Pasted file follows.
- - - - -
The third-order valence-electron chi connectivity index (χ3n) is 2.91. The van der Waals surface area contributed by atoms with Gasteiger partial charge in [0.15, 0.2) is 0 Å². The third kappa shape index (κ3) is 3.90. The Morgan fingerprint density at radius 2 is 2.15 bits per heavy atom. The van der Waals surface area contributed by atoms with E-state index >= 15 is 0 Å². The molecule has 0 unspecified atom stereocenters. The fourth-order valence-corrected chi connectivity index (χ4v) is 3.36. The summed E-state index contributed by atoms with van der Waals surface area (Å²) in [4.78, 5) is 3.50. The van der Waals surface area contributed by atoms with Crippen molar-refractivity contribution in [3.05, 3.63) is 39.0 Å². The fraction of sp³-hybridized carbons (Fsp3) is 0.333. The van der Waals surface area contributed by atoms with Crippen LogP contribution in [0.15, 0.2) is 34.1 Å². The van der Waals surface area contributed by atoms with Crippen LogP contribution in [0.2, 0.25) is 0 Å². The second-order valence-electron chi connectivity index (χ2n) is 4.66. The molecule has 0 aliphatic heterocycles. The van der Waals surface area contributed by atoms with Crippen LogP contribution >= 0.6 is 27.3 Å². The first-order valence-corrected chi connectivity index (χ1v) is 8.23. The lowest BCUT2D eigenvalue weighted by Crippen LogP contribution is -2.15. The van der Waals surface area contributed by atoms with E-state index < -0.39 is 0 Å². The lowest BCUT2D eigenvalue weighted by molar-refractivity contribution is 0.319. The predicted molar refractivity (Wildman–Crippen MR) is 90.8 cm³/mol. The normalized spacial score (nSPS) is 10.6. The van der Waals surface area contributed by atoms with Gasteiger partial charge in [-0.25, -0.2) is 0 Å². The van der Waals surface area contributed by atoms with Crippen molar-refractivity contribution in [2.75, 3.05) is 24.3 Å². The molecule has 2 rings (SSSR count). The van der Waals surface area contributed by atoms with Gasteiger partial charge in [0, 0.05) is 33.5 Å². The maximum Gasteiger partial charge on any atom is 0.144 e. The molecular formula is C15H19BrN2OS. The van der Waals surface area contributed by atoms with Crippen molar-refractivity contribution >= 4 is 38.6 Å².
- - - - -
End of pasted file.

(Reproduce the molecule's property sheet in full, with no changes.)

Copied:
The third-order valence-electron chi connectivity index (χ3n) is 2.91. The van der Waals surface area contributed by atoms with Gasteiger partial charge in [0.15, 0.2) is 0 Å². The third kappa shape index (κ3) is 3.90. The Morgan fingerprint density at radius 2 is 2.15 bits per heavy atom. The van der Waals surface area contributed by atoms with E-state index >= 15 is 0 Å². The molecule has 0 unspecified atom stereocenters. The fourth-order valence-corrected chi connectivity index (χ4v) is 3.36. The summed E-state index contributed by atoms with van der Waals surface area (Å²) in [4.78, 5) is 3.50. The van der Waals surface area contributed by atoms with Crippen molar-refractivity contribution in [3.05, 3.63) is 39.0 Å². The fraction of sp³-hybridized carbons (Fsp3) is 0.333. The van der Waals surface area contributed by atoms with Crippen LogP contribution in [0.15, 0.2) is 34.1 Å². The van der Waals surface area contributed by atoms with Crippen LogP contribution in [0.2, 0.25) is 0 Å². The second-order valence-electron chi connectivity index (χ2n) is 4.66. The molecule has 0 aliphatic heterocycles. The van der Waals surface area contributed by atoms with Crippen LogP contribution >= 0.6 is 27.3 Å². The first-order valence-corrected chi connectivity index (χ1v) is 8.23. The lowest BCUT2D eigenvalue weighted by Crippen LogP contribution is -2.15. The van der Waals surface area contributed by atoms with E-state index < -0.39 is 0 Å². The lowest BCUT2D eigenvalue weighted by molar-refractivity contribution is 0.319. The predicted molar refractivity (Wildman–Crippen MR) is 90.8 cm³/mol. The normalized spacial score (nSPS) is 10.6. The van der Waals surface area contributed by atoms with Gasteiger partial charge in [-0.25, -0.2) is 0 Å². The van der Waals surface area contributed by atoms with Crippen molar-refractivity contribution in [2.75, 3.05) is 24.3 Å². The molecule has 2 rings (SSSR count). The van der Waals surface area contributed by atoms with Gasteiger partial charge in [0, 0.05) is 33.5 Å². The maximum Gasteiger partial charge on any atom is 0.144 e. The molecular formula is C15H19BrN2OS. The van der Waals surface area contributed by atoms with Crippen molar-refractivity contribution >= 4 is 38.6 Å².